While there are yet no other treatments to fight childhood cancer, especially to those in poorer countries, than the old ones such as surgery, radiation and chemotherapy, more and more individuals are also using complementary methods.
Not every conventional or complementary method will work for every individual, but it is surely up to us to try whichever method we can to fight this terrible disease – as long as it does no harm, it could do good.
Something that falls under the banner of complementary treatment is mushrooms – more specifically, Reishi mushrooms, aka Ling zhi, Lin zi, and Mushroom of Immortality – which various studies from around the globe have shown to be effective in fighting cancer.
Spending the day outside in nature is wonderful; tiring perhaps, but also deeply satisfying. Our relationship to nature is primal – we thrive on it!
Urbanisation is taking a toll on our brain function and mental health. City dwellers have a higher risk of depression, anxiety, mood disorders and schizophrenia compared to those who live in rural areas.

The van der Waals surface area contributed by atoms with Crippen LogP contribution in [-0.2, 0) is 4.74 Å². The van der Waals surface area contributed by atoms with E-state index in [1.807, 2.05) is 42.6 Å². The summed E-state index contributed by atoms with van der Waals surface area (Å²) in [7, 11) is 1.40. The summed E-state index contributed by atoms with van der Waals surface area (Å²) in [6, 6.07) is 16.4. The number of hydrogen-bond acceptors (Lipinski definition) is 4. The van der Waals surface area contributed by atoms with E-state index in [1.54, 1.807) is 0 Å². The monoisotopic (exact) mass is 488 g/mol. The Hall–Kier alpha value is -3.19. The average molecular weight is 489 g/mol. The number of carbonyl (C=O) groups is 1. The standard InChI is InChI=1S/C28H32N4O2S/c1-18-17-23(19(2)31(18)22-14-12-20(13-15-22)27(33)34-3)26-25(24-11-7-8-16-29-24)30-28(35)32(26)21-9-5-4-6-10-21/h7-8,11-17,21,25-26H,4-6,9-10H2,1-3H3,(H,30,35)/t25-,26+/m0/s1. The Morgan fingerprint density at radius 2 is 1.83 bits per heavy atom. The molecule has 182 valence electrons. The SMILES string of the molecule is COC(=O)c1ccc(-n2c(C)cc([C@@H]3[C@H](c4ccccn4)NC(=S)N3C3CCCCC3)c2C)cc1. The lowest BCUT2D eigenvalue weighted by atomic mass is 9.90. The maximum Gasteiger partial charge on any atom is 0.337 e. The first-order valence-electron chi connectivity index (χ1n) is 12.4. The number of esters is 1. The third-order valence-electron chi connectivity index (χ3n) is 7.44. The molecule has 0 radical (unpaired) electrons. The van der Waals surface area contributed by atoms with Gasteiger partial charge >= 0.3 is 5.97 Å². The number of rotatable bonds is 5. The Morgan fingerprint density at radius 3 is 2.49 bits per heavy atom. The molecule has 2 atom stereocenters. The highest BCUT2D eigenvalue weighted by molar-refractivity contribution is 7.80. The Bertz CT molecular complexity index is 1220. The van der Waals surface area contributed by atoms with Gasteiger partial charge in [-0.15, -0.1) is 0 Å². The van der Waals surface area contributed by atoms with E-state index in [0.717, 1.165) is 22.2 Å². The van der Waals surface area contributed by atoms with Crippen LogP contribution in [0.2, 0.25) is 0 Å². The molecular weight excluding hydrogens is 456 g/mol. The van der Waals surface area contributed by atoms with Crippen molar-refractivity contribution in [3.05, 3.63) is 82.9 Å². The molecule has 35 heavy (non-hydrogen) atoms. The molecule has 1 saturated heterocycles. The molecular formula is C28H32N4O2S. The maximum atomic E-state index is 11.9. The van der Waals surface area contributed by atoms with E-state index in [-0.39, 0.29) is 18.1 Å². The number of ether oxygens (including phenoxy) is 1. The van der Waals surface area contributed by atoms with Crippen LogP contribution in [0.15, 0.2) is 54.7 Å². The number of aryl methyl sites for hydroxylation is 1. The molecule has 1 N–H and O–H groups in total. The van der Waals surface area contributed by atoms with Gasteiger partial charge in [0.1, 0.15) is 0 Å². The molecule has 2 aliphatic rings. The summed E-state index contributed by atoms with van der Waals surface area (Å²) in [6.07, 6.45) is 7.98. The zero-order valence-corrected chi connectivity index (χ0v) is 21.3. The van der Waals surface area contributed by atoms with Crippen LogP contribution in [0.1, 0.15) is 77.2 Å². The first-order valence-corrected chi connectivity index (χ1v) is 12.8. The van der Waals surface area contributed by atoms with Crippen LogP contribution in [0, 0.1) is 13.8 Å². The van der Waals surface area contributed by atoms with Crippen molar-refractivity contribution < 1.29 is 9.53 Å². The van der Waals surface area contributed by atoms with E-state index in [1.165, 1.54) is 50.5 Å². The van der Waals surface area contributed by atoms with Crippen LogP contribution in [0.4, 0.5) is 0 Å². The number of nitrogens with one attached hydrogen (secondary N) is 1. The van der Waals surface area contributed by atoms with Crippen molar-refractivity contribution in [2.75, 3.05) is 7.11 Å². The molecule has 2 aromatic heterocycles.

In order to counteract this, all you need do is spend some time in nature. This can include many different natural environments, such as city parks, farms, beaches, wilderness areas or even just in your home garden. The most important thing is to find somewhere with as many living things and as little evidence of human presence as possible.
Spending time in green spaces is absolutely crucial to human wellness, and modern doctors are finally starting to realise how powerful nature can be – especially when it comes to those with chronic health issues.
Back in the late 1980s, young Joel Alsup, a 7-year-old from Chattanooga, was diagnosed with Osteosarcoma at St. Jude Children’s Research Hospital, which would result in the amputation of his right arm.
In 1991, 10-year-old Lindsey Wilkerson from Crane, Mo. was diagnosed with Acute Lymphoblastic Leukaemia at the same hospital.
The two frightened children overcame childhood cancer to become friends, best friends, then husband and wife.
“Our families would actually sit in the waiting room and visit while she was in treatment and I was coming back for checkups,” Joel says.
“I don’t think they even knew each other’s names then. We had no idea where it would end,” said Lindsey’s mother.